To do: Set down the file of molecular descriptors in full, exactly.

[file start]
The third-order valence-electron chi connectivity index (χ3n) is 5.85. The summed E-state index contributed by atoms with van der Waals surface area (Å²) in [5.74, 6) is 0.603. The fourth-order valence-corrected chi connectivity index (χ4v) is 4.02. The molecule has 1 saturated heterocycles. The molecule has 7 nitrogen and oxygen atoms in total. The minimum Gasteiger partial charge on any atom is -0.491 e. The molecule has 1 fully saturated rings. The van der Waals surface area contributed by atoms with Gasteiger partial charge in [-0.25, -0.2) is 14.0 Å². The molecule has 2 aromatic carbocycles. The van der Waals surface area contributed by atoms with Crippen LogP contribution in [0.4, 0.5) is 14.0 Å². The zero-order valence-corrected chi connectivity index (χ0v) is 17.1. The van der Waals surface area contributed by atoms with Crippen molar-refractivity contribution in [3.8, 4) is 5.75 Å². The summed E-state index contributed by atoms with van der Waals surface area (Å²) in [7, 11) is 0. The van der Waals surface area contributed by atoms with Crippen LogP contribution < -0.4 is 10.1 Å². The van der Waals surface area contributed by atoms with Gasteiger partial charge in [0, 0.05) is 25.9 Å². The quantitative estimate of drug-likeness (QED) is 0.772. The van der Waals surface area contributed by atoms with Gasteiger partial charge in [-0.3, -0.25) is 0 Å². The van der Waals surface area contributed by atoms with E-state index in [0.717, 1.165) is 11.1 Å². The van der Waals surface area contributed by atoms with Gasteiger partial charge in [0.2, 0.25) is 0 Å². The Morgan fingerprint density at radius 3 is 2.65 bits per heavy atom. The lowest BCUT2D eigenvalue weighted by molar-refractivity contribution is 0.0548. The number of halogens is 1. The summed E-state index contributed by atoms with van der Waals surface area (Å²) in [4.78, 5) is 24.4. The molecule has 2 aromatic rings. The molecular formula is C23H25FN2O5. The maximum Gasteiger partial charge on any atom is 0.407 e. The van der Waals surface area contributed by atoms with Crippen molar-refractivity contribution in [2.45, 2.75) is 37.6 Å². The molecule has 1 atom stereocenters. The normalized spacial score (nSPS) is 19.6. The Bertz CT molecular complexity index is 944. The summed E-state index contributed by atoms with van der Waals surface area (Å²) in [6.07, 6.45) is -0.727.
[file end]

The third-order valence-electron chi connectivity index (χ3n) is 5.85. The summed E-state index contributed by atoms with van der Waals surface area (Å²) in [5.74, 6) is 0.603. The fourth-order valence-corrected chi connectivity index (χ4v) is 4.02. The molecule has 1 saturated heterocycles. The molecule has 7 nitrogen and oxygen atoms in total. The minimum Gasteiger partial charge on any atom is -0.491 e. The molecule has 1 fully saturated rings. The van der Waals surface area contributed by atoms with Gasteiger partial charge in [-0.25, -0.2) is 14.0 Å². The molecule has 2 aromatic carbocycles. The van der Waals surface area contributed by atoms with Crippen LogP contribution in [0.4, 0.5) is 14.0 Å². The zero-order valence-corrected chi connectivity index (χ0v) is 17.1. The van der Waals surface area contributed by atoms with Crippen molar-refractivity contribution in [3.8, 4) is 5.75 Å². The summed E-state index contributed by atoms with van der Waals surface area (Å²) in [7, 11) is 0. The van der Waals surface area contributed by atoms with Crippen LogP contribution < -0.4 is 10.1 Å². The van der Waals surface area contributed by atoms with Gasteiger partial charge in [0, 0.05) is 25.9 Å². The quantitative estimate of drug-likeness (QED) is 0.772. The van der Waals surface area contributed by atoms with Gasteiger partial charge in [-0.3, -0.25) is 0 Å². The van der Waals surface area contributed by atoms with E-state index in [0.717, 1.165) is 11.1 Å². The van der Waals surface area contributed by atoms with Gasteiger partial charge in [0.2, 0.25) is 0 Å². The Morgan fingerprint density at radius 3 is 2.65 bits per heavy atom. The lowest BCUT2D eigenvalue weighted by molar-refractivity contribution is 0.0548. The number of halogens is 1. The summed E-state index contributed by atoms with van der Waals surface area (Å²) in [4.78, 5) is 24.4. The molecule has 2 aromatic rings. The molecular formula is C23H25FN2O5. The maximum Gasteiger partial charge on any atom is 0.407 e. The van der Waals surface area contributed by atoms with Crippen molar-refractivity contribution in [2.45, 2.75) is 37.6 Å². The molecule has 1 atom stereocenters. The normalized spacial score (nSPS) is 19.6. The Bertz CT molecular complexity index is 944. The summed E-state index contributed by atoms with van der Waals surface area (Å²) in [6.07, 6.45) is -0.727.